Disclosed Dual Agency is legal is South Carolina. If you don’t know what it means, I’ll give you a simple example. I have a listing at 2258 Redfern Dr. in Mt. Pleasant and I advertise that listing on my website. One of you asks about it and wants to put in an offer. My first responsibility is to my seller, and I can legally write the contract and facilitate the sale to you, while you represent yourself, basically. If this situation comes up, what I would do is refer you to another agent and they would represent you, help you come up with your offer price, help you complete the negotiation, handle the contingencies, and get you to closing. Does that make sense?
Why is this important to you? Most of the time, everything goes fine. 95% or more of real estate transactions are pretty straight forward, and not really a lot more complicated than buying a car. Since the MLS has gone public, agents no longer control public access to listings. And so even more people are deciding to buy because of the belief that they are actually better off representing themselves. Based on my personal experience buying and selling my own homes, it’s quite understandable why they would think this. I know I did. It’s harder to get a driver’s license in South Carolina than it is to get a real estate license. To get a driver’s license you need to know how to drive and have actually practiced with an instructor in the car. To get a real estate license in South Carolina, you only have to pass a written test. And the instructors remind you that you can answer every one of the math questions wrong, and still pass the test. Half of the four choices on the multiple choice test questions are obviously wrong, and so you can score a 50% without knowing the answers to any questions. You just have to know enough to get yourself from 50 to 70%. So, is it important to be represented by a licensed real estate agent. No, I’d say you’re probably better off representing yourself. Unless you can find someone that knows what they’re doing.
A real estate buyer’s agent that knows what they’re doing is going to help you get the best price you can and help you determine how motivated the seller is. They are also going to help you meet your other goals…your timing, and making sure that you’re buying a good home and not one with big problems.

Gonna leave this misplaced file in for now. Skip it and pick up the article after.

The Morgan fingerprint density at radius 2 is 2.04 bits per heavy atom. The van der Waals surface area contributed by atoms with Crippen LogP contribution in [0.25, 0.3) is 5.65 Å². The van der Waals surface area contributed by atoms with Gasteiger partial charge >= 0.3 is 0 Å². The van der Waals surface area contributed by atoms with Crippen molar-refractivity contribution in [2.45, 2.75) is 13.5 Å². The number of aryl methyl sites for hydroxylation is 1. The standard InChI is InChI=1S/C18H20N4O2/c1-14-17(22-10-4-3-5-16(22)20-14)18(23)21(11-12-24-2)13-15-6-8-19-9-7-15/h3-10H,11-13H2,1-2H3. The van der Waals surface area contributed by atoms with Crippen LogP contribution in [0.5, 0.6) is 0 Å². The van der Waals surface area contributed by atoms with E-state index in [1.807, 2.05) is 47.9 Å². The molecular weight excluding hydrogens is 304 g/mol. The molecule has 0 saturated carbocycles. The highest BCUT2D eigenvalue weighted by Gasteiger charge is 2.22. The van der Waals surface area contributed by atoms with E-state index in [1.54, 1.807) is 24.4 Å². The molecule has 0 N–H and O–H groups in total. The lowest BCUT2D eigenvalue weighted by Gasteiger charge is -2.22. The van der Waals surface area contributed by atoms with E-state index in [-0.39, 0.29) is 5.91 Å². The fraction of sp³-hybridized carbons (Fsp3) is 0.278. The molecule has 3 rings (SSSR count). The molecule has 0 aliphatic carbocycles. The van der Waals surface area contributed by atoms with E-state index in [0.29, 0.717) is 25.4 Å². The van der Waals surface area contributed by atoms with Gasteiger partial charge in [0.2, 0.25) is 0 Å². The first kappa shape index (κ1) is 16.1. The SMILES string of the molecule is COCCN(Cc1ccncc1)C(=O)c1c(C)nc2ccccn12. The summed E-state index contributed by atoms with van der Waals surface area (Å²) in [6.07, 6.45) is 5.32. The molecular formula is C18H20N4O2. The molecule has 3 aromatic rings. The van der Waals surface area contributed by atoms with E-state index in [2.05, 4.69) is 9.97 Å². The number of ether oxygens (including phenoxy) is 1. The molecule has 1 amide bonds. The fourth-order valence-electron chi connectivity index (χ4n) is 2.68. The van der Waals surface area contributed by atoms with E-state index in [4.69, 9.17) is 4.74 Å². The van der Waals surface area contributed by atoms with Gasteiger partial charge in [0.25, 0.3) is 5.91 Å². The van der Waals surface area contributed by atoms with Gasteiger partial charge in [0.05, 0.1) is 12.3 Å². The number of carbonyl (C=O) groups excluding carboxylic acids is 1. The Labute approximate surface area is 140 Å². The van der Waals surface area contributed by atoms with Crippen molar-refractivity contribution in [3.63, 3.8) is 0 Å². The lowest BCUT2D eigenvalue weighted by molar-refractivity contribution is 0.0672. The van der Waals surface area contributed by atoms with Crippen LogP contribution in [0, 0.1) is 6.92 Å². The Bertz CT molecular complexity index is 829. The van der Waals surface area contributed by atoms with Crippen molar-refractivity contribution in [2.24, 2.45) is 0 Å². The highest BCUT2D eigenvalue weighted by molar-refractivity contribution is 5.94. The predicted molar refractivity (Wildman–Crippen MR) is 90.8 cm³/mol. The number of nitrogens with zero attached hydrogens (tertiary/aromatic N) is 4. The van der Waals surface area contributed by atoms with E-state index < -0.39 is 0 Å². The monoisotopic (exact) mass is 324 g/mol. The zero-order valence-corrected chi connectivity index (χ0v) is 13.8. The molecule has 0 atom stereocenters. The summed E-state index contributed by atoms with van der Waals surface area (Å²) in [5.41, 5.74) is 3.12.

So, is it in my seller’s best interest to have the buyer represented? Absolutely! In South Carolina, the seller becomes very vulnerable the day they take their home off the market. No judge in South Carolina is going to force a buyer to buy, and to get the earnest money as some concession, they have to go to small claims court…if you’ve done that before, you know it’s barely worth doing for $2000. So, if the buyer has done their due diligence both prior to the offer, and during the inspection period, the seller can either get their home back on the market in a short period of time, or move forward, knowing that the buyer has recieved appropriately motivated assistance with their due diligence.
Have any of you ever taken your home off the market for 45 days and had a buyer back out? They can usually find something in the contract as a reason, but it could be that they found a better deal, or just didn’t feel good about this one. And the only thing you can do as the seller is to try to get the earnest money. So, you’ve packed up most of your stuff, maybe even already moved it all into storage. You have a contract in on your new home contingent on the sale and closing of this home. And now, you’re starting over again.
How about you buyers? Have you, as the buyer, ever entered into a contract, and been concerned that critical details were withheld? Perhaps you overpaid? Perhaps something about the home was misrepresented that affects the value. It could be something as small as the carpets not being cleaned.
Let us know your thoughts.